According to a new Congressional Budget Office report, one in every five dollars devoted to Iraq has gone to private contractors, who now have more people in Iraq than the U.S. military does. [The accompanying graphic depicts U.S. government obligations for contracts in the Iraq theater -- in billions of dollars.] The New York Times describes this as "a second, private, army...one whose roles and missions and even casualties among its work force have largely been hidden from public view."
As chairman of the Permanent Subcommittee on Investigations, Sen. Norm Coleman failed to hold a single hearing on the waste, fraud, and abuse that sabotaged the reconstruction of Iraq.
"Whenever Norm Coleman is put in charge of Minnesota tax dollars, you can be sure there are corporate special interests getting a big payday," declared Al Franken, Democratic challenger for the U.S. Senate seat that Coleman has held since 2003. "But it's simply unconscionable that he allowed our troops to be put at risk, just so that his cronies could cash in. Instead of being a watchdog, Norm Coleman was a lapdog – and, every day, we learn more about the cost of his inaction."
The New York Times reports: "The United States this year will have spent $100 billion on contractors in Iraq since the invasion in 2003, a milestone that reflects the Bush administration's unprecedented level of dependence on private firms for help in the war, according to a government report to be released Tuesday [Aug. 12, 2008].
"The Pentagon's reliance on outside contractors in Iraq is proportionately far larger than in any previous conflict, and it has fueled charges that this outsourcing has led to overbilling, fraud and shoddy and unsafe work that has endangered and even killed American troops."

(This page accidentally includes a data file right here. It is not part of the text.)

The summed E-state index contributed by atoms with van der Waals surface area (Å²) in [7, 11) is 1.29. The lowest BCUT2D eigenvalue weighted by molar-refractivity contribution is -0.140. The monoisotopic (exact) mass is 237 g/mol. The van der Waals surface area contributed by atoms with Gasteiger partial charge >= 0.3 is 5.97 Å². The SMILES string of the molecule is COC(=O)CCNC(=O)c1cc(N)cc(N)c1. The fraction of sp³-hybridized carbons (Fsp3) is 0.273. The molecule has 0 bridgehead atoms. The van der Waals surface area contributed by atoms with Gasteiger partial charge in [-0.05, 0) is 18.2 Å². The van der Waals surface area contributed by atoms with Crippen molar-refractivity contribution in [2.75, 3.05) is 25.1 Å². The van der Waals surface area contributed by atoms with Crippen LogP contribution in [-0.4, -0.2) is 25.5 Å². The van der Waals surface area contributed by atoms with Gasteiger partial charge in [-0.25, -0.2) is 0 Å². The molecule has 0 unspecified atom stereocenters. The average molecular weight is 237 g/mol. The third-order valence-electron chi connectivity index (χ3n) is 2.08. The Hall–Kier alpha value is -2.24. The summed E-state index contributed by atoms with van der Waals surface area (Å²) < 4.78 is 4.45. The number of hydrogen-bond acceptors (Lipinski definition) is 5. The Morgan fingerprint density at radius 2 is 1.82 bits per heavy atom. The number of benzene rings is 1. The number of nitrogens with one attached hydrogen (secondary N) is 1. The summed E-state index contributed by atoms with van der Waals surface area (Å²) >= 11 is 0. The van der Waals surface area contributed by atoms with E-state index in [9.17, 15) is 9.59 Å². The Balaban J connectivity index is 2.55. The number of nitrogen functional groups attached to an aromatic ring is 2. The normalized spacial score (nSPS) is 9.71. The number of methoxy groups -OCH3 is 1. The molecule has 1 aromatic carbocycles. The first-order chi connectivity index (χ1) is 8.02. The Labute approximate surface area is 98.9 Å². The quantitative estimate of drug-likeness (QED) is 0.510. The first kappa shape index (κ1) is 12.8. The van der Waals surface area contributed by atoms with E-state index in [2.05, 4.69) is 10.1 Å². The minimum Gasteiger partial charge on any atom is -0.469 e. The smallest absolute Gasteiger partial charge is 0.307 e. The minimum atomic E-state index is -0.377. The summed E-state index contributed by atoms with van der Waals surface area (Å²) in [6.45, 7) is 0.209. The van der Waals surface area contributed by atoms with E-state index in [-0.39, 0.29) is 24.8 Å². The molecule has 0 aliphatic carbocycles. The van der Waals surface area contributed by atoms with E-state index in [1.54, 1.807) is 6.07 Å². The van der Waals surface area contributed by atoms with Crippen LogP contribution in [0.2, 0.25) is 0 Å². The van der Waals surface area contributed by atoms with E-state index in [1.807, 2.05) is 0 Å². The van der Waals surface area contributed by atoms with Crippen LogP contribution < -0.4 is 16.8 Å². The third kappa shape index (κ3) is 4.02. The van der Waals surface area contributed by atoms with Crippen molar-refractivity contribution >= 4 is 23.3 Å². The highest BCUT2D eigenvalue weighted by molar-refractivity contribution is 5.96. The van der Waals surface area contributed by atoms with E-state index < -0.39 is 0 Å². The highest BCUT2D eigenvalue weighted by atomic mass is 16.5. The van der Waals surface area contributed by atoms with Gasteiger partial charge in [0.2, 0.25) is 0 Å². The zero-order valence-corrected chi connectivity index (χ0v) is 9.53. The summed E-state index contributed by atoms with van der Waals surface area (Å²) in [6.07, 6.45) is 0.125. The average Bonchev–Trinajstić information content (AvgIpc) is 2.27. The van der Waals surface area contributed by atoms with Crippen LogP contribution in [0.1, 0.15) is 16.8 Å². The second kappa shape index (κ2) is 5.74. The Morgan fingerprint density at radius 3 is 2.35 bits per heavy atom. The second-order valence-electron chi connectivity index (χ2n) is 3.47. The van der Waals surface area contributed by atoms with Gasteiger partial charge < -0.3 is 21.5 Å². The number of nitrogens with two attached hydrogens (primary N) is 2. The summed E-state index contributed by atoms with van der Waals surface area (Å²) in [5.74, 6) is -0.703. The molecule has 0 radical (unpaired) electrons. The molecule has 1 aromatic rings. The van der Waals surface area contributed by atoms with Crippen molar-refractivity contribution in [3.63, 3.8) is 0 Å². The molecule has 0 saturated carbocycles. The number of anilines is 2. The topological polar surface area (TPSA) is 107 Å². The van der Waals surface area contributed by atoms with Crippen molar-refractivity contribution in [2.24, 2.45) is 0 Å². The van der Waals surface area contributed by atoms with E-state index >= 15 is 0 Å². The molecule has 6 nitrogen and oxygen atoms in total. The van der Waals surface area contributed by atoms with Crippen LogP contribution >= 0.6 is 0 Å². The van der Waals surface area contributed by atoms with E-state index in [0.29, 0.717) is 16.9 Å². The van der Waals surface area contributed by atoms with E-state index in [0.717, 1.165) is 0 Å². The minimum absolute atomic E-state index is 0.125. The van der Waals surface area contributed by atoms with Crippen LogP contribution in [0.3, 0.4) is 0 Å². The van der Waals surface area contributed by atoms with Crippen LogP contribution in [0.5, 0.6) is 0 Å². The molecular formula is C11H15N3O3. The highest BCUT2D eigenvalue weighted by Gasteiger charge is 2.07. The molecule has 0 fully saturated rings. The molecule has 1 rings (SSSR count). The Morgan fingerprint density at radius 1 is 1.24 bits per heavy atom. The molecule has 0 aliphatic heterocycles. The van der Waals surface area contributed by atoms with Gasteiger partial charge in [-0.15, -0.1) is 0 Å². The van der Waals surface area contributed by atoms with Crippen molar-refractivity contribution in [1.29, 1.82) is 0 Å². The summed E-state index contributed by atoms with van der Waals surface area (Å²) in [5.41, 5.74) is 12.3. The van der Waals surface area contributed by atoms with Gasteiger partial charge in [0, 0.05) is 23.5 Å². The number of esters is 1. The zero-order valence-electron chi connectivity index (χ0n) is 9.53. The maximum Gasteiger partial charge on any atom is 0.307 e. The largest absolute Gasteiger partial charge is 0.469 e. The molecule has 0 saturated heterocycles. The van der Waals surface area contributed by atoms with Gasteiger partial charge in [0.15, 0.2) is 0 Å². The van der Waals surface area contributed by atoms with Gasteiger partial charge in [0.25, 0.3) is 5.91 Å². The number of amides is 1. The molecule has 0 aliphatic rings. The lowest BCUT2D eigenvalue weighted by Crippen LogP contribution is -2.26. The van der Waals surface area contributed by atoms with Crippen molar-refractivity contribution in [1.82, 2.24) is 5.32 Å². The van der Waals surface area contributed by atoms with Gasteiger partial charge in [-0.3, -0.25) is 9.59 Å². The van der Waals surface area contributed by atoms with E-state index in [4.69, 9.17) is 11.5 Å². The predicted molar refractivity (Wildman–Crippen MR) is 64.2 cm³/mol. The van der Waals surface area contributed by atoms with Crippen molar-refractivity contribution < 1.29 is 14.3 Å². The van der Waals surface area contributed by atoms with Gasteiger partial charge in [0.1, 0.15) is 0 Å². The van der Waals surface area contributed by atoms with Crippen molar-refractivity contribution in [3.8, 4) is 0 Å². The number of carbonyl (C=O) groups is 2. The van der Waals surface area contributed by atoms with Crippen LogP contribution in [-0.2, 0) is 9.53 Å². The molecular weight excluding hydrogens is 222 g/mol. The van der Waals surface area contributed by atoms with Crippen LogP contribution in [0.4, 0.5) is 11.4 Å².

A defense contracting expert, Peter Singer, noted, "We have just handed over functions to contractors in a very haphazard way."
And Sen. Byron Dorgan [D-N.D.] said what Al Franken has been saying for years: "It's unfathomable to me that we don't have a bipartisan investigative committee on contracting in Iraq."
This, like so many other Tales from the Oversight-Free Zone, took place while Chairman Coleman, who accepted campaign contributions from Halliburton -- described as "the largest Pentagon contractor in Iraq" -- sat idly by.
Coleman Took $4,000 From Halliburton's PAC
According to the Center for Responsive Politics, in 2001 and 2002, Coleman's U.S. Senate campaign accepted four $1,000 contributions from Halliburton's political action committee. Hmm-m-m...
GoodBiz113's take: As any small-business subcontractor can attest, trying to do business with a federal agency can be challenging -- even to score a five- or six-figure deal. The multimillion- and multibillion-dollar no-bid contracts that the Bush administration has awarded Halliburton, Blackwater and other prime contractors is, point-blank, deplorable. It's time for a changing of the political guard -- in Congress and the White House -- to get our country back on a fiscally accountable, transparent and prosperous track for all.
SOURCES: Center for Responsive Politics, Congressional Budget Office, New York Times
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